Picard. Episode 1 review. Interesting beginning

Given the amount of bad press that this new TV show was getting even before it was released, I was somewhat skeptical about the quality of what I would find, when I finally got to see the first episode. Alas, all my qualms and misgivings have been put to rest. Even though the show resembles the look of the much derided Star Trek : Discovery show, as it apparently has most of the same creative team behind it; this one stays more true in spirit to what we remember Star Trek being.

The show has a very interesting premise. It picks up 20 years after the events of Star Trek: Nemesis, with a Jean Luc Picard retired to his vineyard and winery in France after, as we discover later on, resigning his commission as a Starfleet officer on account of a moral disagreement with the Federation, caused by a catastrophic event that forever changed the political landscape in the Galaxy. Soon enough, he gets embroiled once again in another difficult situation when a young woman, who claims to have some sort of connection to Picard’s past, comes knocking on his door, asking for help.

The interesting thing about this new TV show, without giving much away, is that the Federation as we once knew it, has been turned on its head, some new laws that affect characters loved by all of us have been passed, and a once mighty military, and economic force in the Galaxy, is no more. So far, on this first episode, we’ve only been given a few tidbits of information as to what happened, and we’ve been left wondering what’s gonna happen next. Which can only mean good things.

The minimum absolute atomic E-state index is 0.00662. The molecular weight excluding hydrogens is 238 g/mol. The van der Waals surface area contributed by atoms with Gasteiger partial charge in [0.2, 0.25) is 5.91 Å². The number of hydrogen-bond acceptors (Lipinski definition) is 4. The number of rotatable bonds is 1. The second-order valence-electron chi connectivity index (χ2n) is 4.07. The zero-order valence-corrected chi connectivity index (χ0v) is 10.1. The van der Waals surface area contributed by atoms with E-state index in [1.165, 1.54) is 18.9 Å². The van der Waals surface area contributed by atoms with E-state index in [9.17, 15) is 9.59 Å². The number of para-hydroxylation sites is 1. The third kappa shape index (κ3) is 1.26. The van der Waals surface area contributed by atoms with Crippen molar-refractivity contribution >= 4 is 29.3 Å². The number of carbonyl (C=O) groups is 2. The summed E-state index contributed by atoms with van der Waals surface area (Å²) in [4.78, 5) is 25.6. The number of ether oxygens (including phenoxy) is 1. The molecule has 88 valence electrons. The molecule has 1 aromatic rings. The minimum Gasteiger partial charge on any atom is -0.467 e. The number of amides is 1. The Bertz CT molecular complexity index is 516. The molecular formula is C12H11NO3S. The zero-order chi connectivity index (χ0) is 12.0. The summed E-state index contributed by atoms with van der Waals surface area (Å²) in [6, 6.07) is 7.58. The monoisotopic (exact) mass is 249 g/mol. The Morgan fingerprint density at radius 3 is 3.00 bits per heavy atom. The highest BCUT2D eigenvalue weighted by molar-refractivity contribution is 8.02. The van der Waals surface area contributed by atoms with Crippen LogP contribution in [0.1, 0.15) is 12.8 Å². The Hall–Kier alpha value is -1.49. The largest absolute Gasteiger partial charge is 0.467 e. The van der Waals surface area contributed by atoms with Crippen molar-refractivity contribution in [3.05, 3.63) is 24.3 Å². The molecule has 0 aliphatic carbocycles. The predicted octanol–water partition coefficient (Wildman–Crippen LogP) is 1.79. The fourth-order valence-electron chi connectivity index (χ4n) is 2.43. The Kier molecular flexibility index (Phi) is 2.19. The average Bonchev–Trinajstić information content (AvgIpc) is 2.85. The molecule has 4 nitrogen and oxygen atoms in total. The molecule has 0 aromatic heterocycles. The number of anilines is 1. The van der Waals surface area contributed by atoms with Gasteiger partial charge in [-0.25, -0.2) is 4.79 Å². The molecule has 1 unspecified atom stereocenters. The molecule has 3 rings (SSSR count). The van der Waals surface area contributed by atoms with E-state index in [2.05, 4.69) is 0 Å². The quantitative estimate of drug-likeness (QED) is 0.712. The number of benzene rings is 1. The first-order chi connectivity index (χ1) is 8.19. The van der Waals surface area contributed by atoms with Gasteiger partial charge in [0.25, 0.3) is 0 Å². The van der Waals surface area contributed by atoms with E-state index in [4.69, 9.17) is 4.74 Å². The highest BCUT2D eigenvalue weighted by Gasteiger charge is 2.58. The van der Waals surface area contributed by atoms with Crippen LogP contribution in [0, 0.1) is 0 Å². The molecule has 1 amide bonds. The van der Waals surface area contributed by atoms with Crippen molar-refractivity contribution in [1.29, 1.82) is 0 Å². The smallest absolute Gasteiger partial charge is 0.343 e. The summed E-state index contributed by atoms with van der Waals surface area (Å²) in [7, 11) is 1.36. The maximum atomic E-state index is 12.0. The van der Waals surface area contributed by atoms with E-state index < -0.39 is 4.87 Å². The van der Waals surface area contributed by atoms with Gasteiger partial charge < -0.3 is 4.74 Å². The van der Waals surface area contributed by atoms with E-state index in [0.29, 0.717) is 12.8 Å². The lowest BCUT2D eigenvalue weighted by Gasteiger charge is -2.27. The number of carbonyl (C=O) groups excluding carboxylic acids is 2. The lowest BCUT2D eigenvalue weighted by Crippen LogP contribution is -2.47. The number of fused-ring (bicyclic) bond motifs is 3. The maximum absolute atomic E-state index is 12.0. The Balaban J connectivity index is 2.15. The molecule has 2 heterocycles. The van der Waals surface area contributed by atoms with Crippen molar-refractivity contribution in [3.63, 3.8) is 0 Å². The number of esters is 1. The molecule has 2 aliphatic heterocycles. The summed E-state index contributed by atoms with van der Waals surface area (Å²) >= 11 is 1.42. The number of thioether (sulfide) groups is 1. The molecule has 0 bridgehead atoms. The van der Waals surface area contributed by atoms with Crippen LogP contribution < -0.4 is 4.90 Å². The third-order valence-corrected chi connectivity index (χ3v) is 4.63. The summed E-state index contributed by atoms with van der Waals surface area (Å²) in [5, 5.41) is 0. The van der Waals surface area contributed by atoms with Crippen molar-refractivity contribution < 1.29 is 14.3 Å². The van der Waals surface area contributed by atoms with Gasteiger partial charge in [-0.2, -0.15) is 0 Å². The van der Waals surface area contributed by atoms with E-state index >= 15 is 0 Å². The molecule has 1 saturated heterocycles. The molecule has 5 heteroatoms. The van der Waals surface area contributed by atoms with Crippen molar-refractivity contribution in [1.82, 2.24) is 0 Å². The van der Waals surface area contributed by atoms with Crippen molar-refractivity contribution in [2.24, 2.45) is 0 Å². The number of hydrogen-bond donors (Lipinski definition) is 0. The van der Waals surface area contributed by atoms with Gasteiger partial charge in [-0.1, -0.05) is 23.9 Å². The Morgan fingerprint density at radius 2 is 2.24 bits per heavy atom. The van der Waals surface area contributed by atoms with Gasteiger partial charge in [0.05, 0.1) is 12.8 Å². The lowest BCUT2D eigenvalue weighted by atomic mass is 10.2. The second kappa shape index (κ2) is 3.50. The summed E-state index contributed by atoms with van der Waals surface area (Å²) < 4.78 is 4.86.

Needless to say, the show has amazingly good production values; Visual effects, Production design, Make-up and Costume design are still top notch. Not so sure about the music, though. I still think that Jeff Russo is not a good match for Star Trek. Surely they could’ve come up with a better Composer for the proyect. Michael Giacchino comes to mind. Patrick Steward slips right back into the role of Picard. He’s clearly grown more comfortable over the years as an actor, and is not as stiff as he used to be in the old days, due mainly to his background as a British stage actor for The London Shakespeare Company. He, like the wine produced from Picard’s winery, has got better with age. But, the absolute standout so far, is Isa Briones as Dahj. I’m really intrigued to see where they go with her character. On the few instances that she was onscreen, she managed the rare feat of making her completely believable, and compelling. They still need to work on the editing of the action scenes, as the quick cutting style they decided to go with, turn these into a jambled mess. As a said, an interesting beginning, with a promising plot, and engaging characters. Looking forward to seeing where they go with it.

Thanks for reading.

Published by flickgeeky

Love cinema and everything that has to do with it, from the screenwriting to the filmmaking process, acting, to its final presentation on the big screen and finally, to its home media release

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